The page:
The BJP-Shiv Sena split saw increased bonhomie between Raj Thackeray and Uddhav Thackeray but there is no definitive word on the political rivals from the Thackeray family coming together.

BJP retained three of the four smaller parties of the Mahayuti, the grand alliance that contested the Lok Sabha elections, Raju Shetti’s Swabhimani Paksh, Mahadev Jankar’s Rashtriya Samaj Party and Vinayak Mete’s Shiv Sangram. These small parties carry significant electoral weight in different regional pockets of Maharashtra.

But the RPI(A)’s stand was not clear. Both, Shiv Sena and BJP, were trying to woo Ramdas Athavale given the significant chunk of Dalit votes in the state.

Dalits are around 12% of the population of the state and have been a traditional vote bank of Congress-NCP.

An alliance with RPI(A), a previous Congress-NCP ally, fragmented the Dalit votes in Western Maharashtra, Marathwada and Mumbai, regions where Dalits are a major electoral force.

The Dalit vote fragmentation led the BJP-Shiv Sena Combine win many seats that it had lost in the 2009 Lok Sabha elections.

And so there was a rush to win over RPI(A) and the BJP finally won it.

True, there are other Dalit political outfits in Maharashtra including three other factions of Dr. BR Ambedkar’s RPI (led by Dr. Ambedkar’s grandson Prakash Ambedkar), but RPI(A) is the largest one of this divided mess.

And it will certainly help the BJP in diverting more votes away from Congress and NCP, given the fact that the National Democratic Alliance (NDA) got 4% of the Dalit votes in the 2014 Lok Sabha elections.

©/IPR: Santosh Chaubey – https://santoshchaubey.wordpress.com/

THE SHIV SENA SNUB TO THE BJP: THE CONTEXT OF IT

It was expected but it happened sooner than expected – the Shiv Sena snub to the Narendra Modi led National Democratic alliance government, just a day after the bye-election results were announce, may well be the beginning of the dilution of the perception that ‘this government intends to perform and is here for a long haul’, if left unchecked.

BJP failed to live up to the expectations in the bye-elections held in Bihar (10 assembly seats), Madhya Pradesh and Karnataka (3 seats each) and Punjab (2 seats) after its spectacular performance in the Lok Sabha elections this year.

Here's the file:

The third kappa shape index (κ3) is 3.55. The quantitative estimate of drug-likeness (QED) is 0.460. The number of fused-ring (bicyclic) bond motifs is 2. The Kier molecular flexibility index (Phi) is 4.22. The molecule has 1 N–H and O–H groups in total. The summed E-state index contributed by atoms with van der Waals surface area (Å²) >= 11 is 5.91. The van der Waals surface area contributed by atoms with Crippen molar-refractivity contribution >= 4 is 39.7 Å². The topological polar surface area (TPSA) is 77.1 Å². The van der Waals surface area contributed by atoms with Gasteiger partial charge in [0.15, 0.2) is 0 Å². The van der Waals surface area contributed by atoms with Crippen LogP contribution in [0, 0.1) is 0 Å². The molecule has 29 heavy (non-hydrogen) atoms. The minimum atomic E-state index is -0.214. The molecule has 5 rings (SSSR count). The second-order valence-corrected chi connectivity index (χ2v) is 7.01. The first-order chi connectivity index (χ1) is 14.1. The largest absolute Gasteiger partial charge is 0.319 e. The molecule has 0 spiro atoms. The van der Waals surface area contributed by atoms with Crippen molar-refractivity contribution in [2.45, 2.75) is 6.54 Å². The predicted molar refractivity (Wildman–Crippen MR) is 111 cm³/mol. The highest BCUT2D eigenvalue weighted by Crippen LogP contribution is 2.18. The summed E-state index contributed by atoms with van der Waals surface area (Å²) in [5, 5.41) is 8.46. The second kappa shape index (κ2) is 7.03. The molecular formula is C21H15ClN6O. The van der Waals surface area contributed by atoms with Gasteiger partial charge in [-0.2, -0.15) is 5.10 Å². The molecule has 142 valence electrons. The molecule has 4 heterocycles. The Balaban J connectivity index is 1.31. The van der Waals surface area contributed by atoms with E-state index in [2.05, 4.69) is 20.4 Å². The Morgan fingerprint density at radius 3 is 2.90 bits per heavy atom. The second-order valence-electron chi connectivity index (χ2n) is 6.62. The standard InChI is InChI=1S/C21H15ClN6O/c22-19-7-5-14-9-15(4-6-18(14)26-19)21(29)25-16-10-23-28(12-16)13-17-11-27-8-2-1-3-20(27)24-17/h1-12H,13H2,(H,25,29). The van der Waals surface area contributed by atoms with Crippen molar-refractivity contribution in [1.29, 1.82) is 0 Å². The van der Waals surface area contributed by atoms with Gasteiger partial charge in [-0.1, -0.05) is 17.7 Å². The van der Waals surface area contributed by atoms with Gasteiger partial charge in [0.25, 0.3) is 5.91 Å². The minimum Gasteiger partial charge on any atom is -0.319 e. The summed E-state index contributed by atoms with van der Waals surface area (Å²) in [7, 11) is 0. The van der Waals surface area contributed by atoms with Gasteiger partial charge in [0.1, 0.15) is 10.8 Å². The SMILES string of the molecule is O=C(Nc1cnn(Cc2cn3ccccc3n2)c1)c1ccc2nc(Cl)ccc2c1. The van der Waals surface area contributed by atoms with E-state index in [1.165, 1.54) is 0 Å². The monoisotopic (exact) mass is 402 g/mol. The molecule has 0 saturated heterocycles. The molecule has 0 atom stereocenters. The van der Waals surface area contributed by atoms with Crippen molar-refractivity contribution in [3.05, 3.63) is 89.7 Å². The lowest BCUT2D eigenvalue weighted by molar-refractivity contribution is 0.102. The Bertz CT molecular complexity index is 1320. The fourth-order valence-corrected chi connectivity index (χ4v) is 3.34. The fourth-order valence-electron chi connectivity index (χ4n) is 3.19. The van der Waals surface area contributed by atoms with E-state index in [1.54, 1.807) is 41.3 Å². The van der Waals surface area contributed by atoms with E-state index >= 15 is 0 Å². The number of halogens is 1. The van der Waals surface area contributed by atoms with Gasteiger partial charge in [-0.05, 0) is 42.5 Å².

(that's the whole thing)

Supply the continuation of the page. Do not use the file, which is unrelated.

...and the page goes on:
It was an unacceptable 7 seats for the BJP. Its Punjab ally SAD won 1. Bihar, the biggest theatre this time with 10 seats in the election fray, and the centrestage of the debate on the ‘bye-elections being referendum on Narendra Modi and Nitish Kumar-Lalu Yadav-Congress combine exercise’ certainly let down Narendra Modi and Bhartiya Janata Party because the BJP had performed exceeding well in these assembly segments in the Lok Sabha polls and had won 6 out of these 10 in the last assembly polls. And even these 4 wins are not convincing. The BJP could retain the Hajipur seat with a victory margin of just over 6000 votes while the winning vote margin in Banka was miserable 711 votes.

Even in other states, in Madhya Pradesh and Karnataka, the BJP lost its strongholds, Aagar in Madhya Pradesh and Bellary Rural in Karnataka.

Within three months of the May 16 jubilation, it is a pinching letdown, given a bigger bypoll is slated the next month and four major assembly polls are due in the subsequent months.

The May 16 outcome had given the BJP an overwhelming majority and, theoretically, it didn’t need support from any other ally of the alliance. Practically, it went with the alliance sharing the portfolios with the alliance partners in the council of ministers. Yes, but the ‘overwhelming majority’ reflected when it didn’t allow any bargain and parties like the Shiv Sena had to accept the portfolio allocated after initial protests and sulking.